2nd July 2015
Not our words – but those of the police inspectorate. Today they published their inspection of the police response to child protection – and in the inspector’s own strong words:
The police service must reassess their approach to child protection - or risk failing a new generation of children. […] The response to reports of offences against children - ranging from online grooming to domestic abuse - was inadequate.
Their report tells a story that’s all too familiar to professionals working with victims and families. Police officers responding to domestic abuse who don’t check that the children in the home are okay. Children not being considered victims and not given the chance to tell their own story, in a separate room from their parents.
Here at SafeLives, we’re passionate about taking a whole-family approach to ending domestic violence – one which supports every member of the family to make sure the abuse stops. The reason for this is simple: we know from our research that 2 in 3 children who live with domestic abuse are directly harmed themselves – and in the vast majority of cases, the perpetrator is the same.
There are some positives in the report. Child protection agencies now better understand how domestic abuse in the home contributes to an increased level of risk for the child. Most police forces also now have a system for assessing danger to the child in domestic violence cases.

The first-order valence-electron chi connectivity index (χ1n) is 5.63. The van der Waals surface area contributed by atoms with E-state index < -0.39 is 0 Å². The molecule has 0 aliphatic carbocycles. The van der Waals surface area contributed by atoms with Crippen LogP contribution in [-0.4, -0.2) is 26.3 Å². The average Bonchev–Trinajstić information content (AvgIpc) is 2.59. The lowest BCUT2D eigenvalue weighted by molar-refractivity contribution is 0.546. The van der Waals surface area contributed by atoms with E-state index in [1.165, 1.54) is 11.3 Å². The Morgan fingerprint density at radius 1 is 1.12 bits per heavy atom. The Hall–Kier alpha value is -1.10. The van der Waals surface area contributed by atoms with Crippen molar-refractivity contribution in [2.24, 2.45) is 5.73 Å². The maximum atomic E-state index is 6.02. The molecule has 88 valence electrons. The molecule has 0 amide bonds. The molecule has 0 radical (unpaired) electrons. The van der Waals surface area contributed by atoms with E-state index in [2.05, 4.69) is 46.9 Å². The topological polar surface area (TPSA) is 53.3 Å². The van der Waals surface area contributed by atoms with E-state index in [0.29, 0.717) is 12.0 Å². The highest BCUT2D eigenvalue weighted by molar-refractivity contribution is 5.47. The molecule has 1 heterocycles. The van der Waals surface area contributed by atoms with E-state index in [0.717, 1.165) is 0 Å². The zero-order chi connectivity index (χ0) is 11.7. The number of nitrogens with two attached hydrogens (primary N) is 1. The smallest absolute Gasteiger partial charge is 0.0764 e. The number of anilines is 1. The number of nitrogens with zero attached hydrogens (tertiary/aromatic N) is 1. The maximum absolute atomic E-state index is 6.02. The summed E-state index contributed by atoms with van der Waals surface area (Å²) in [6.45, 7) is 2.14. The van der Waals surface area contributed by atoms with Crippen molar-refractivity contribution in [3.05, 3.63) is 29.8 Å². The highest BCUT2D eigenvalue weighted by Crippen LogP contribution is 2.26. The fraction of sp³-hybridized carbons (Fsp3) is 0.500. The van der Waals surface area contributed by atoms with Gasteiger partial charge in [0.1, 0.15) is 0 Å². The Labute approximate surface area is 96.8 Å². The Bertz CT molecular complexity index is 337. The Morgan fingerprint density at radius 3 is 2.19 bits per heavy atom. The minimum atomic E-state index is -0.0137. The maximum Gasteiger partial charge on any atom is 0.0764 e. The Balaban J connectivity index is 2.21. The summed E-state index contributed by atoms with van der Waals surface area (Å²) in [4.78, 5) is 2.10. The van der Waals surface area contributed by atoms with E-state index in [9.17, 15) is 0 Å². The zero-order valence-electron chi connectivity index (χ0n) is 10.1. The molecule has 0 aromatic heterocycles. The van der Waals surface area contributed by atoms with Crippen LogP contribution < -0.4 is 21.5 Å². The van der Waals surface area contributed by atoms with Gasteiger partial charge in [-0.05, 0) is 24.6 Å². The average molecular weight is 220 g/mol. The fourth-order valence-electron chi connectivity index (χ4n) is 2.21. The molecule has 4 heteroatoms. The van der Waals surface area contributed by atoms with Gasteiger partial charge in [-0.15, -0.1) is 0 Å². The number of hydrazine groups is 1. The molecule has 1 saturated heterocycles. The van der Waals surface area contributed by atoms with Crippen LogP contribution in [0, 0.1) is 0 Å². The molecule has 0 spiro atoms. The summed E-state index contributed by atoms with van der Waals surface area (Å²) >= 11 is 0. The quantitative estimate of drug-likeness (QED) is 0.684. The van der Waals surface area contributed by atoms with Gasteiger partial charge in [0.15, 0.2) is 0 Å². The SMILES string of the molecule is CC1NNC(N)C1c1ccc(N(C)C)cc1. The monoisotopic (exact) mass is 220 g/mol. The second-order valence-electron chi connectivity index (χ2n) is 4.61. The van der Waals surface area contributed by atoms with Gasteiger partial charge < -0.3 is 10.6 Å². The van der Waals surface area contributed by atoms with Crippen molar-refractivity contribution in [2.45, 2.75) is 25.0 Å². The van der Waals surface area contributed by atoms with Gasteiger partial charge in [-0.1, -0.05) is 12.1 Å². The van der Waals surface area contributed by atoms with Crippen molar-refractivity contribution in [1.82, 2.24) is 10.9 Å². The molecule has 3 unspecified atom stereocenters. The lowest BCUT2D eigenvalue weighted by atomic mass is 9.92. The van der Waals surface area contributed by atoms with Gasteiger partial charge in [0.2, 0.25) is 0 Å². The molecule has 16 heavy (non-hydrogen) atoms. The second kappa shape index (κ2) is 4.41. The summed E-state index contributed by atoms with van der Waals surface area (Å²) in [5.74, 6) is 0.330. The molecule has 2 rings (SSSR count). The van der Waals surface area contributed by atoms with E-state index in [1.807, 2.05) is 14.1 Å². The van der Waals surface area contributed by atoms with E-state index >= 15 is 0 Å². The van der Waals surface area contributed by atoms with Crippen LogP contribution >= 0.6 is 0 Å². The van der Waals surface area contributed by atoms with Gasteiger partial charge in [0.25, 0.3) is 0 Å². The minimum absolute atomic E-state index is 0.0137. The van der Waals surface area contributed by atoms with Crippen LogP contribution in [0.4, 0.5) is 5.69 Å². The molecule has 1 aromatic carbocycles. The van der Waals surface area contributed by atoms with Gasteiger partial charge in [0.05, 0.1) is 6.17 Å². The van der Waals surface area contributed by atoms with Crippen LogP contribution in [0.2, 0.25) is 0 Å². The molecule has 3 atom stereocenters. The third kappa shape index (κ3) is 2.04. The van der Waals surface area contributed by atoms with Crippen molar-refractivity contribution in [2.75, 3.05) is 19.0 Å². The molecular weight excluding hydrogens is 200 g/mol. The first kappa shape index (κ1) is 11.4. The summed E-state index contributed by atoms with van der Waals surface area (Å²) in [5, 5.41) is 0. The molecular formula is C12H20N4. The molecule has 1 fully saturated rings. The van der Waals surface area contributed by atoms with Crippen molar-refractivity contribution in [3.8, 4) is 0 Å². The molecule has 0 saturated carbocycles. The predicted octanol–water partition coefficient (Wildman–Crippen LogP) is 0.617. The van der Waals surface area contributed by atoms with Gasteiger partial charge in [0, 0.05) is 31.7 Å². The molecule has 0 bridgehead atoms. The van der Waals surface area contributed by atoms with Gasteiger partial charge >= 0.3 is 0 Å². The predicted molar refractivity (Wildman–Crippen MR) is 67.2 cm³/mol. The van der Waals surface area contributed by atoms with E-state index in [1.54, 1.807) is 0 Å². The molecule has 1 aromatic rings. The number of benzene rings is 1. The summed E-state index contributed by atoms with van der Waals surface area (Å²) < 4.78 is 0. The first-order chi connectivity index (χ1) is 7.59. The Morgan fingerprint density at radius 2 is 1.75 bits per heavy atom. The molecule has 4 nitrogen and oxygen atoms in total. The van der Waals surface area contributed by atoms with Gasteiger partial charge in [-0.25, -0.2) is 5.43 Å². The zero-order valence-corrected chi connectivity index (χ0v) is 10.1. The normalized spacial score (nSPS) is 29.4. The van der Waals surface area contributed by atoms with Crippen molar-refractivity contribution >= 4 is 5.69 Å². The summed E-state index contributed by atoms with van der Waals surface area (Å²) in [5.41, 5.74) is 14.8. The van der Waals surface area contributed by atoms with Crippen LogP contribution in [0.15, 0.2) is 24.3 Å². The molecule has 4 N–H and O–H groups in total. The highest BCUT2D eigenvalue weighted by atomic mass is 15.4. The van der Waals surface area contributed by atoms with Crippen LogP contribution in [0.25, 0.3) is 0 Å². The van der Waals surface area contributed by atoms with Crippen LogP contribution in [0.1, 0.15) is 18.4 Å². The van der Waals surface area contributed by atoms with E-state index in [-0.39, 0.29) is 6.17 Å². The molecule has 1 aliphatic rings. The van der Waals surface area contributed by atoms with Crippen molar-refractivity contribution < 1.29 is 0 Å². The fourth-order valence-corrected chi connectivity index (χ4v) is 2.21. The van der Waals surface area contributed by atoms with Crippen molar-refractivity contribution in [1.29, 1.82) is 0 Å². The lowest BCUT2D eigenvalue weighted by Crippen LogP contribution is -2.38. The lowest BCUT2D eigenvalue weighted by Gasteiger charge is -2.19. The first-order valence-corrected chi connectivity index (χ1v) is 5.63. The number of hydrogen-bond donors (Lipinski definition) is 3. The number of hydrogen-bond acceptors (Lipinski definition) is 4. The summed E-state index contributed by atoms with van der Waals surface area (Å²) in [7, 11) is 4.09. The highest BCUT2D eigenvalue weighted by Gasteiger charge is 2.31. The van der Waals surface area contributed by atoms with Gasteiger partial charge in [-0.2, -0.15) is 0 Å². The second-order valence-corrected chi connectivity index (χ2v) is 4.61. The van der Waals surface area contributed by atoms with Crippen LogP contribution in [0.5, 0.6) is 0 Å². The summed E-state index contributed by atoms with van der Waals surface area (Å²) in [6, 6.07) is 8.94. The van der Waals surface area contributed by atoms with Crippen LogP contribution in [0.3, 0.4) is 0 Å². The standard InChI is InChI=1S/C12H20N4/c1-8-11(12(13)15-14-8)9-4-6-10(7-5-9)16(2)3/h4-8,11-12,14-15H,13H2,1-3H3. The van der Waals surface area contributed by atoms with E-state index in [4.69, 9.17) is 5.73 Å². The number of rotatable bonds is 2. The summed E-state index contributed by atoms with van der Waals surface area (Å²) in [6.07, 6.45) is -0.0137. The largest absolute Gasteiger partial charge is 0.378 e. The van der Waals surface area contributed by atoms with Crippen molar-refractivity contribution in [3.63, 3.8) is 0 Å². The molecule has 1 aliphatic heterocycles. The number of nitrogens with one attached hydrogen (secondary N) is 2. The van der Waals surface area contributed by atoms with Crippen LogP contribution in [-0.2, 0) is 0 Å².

But the report also highlights serious areas for improvement. Of the estimated 1.8 million children living with domestic abuse, only a small number are actually known to the police or child protection agencies – something we’ve highlighted before. From our data we know that just 50% of children living with high-risk domestic abuse are known to children’s services.
Perhaps most worryingly, the report notes that even where they take action to help an adult victim, the police and other agencies don’t always follow up to make sure a child living with domestic abuse is safe. It is crucial that forces get this right – our data shows that the police are twice as likely as any other service to be in contact with children living domestic abuse.
The report has several recommendations for police forces on how they can get better at keeping children safe – and it’s great that the first of these argues for better staff awareness of the effect of domestic abuse on children. It also calls for agencies to work more closely together to get better at keeping children safe, and for better recording of children’s views and concerns.
Acknowledging the link between ending domestic abuse and protecting children is only the first step – but it’s an important one. Still too often the impact of domestic abuse on children is not appreciated, even where agencies (rightly) try to help the adult victim.
But identifying victims and referring them for help isn’t enough when there just aren’t enough good services out there for children who’ve lived with domestic abuse – and even fewer where that help links to the support available for their parent.
The next step is to make sure every child and every adult victim gets the right help as quickly as possible, no matter where they live or who they are ask for help. Only then will victims and their children be able to get safe and stay safe in the long term.